Saturday, April 4, 2009

Supervillains and Religion

It is, without doubt, because I am a nerd that I often find comic book parallels for theistic and apologetic arguments. I'm going to address one of them today.

The problem of evil was first (as far as we know) articulated by Epicurus around three hundred years before the Common Era. It's a rather simple argument and, while it doesn't disprove the existence of any gods, it rather handily disproves the existence of a benevolent, omnipotent, and omniscient god. That's what Epicurus wanted to do, after all; he simply thought the gods (plural) were removed and uninterested in humanity.

It goes like this:

There is evil in the world.

Does God not want to prevent that evil? Then he is not benevolent.

Is God unable to prevent that evil? Then he is not omnipotent.

If he is both benevolent and omnipotent, then why is there evil?

That's sort of the David Hume version. There exist numerous responses to this, all of which fail to understand the meaning of the words "omnipotent" or "benevolent." I'm going to address one that fails on the latter.

Saint Irenaeus and others have said that evil is a necessary part of spiritual growth. After all, if we had no hardship to endure, we would have nothing to build our characters. There is no courage without fear, for instance. On some level, this misunderstands the nature of omnipotence; simply because we cannot conceive of something does not mean that it could not be so. Indeed, if God is omnipotent, exactly the opposite. He must be able to accomplish the logically impossible, or there are limits to his power.

However, setting that aside, let's grant the premise that evil must exist for spiritual growth. Is it worth it? Is that moral?

Zoom is an enemy of the Flash in DC Comics, who, like many well-constructed villains, follows a different moral code. He thinks he does what he does for the greater good, while the rest of us view his actions as obviously and horribly evil. He attempted to murder the Flash's pregnant wife, and succeeded in causing a miscarriage of their twin children. He has been responsible for numerous tragedies in the lives of many heroes, all with the goal of making better heroes. The element of personal tragedy that marks so many heroes, Zoom reasons, is what makes them sympathetic to the suffering of others. This is why they risk so much to help people. Thus, inflicting evil on an individual builds his or her character.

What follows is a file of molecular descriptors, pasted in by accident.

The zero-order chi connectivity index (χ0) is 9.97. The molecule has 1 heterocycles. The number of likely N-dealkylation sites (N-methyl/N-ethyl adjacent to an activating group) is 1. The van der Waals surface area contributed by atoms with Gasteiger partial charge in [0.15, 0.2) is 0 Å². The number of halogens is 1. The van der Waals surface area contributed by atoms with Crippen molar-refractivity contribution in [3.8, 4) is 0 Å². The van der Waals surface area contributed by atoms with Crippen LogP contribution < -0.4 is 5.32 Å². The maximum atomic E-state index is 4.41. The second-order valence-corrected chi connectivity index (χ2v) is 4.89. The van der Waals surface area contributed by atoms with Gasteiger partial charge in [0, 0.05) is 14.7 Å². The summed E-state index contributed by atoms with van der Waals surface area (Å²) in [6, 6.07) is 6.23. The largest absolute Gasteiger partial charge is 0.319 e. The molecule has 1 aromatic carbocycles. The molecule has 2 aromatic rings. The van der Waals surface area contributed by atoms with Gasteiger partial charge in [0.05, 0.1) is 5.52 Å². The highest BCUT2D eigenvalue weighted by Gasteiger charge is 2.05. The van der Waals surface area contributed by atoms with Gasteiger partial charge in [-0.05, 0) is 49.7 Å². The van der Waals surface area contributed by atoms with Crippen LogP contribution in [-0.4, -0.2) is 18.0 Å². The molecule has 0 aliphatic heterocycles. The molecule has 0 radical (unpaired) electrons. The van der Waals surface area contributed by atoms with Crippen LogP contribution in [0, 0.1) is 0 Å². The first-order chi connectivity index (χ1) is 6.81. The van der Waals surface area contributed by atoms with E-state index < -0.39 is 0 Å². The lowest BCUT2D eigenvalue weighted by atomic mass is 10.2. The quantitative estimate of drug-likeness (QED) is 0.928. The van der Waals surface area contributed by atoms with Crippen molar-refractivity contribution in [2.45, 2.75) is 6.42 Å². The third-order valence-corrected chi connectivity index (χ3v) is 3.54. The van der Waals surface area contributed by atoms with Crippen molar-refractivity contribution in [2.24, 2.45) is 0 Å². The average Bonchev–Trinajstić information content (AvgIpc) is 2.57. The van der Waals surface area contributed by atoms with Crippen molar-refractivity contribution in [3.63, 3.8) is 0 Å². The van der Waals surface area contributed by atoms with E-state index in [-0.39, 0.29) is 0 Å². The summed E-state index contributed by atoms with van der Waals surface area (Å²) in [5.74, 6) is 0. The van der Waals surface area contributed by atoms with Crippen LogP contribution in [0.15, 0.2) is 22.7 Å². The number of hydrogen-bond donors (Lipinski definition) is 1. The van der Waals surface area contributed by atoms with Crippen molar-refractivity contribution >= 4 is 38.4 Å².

Sound familiar? Strange, isn't it, how a defense of God's motivations so easily translates into the motivations of a supervillain. That's not a benevolent god, that's a sociopath.

3 comments:

Ergo said...

I once had a course in university called "The Problem of Evil in Literature". I graduated with a nice little essay stating how Milton's Satan is a tortured victim of an astonishingly malicious God, and that real evil can instead be found in the character Noah in Oliver Twist - a child.

Best course I ever had.

GWD said...

I tend to agree, Satan is an extremely sympathetic character. Very much like Prometheus, or the Founding Fathers - love of man and refusing to accept a figure's authority based solely on that figure's claim. It's really baffling that he is accepted as the obvious villain by so many.

Q said...

Childhood indoctrination can account for probably >80% of the crazy things people believe.

Someone told a 4 year old that poor Lucifer was the bad guy, even though in their mythology he really is just some poor slob that got the shaft by their malevolent, megalomaniacal sky daddy of DOOOOM, and so they are stuck in that paradigm until/unless they can break free.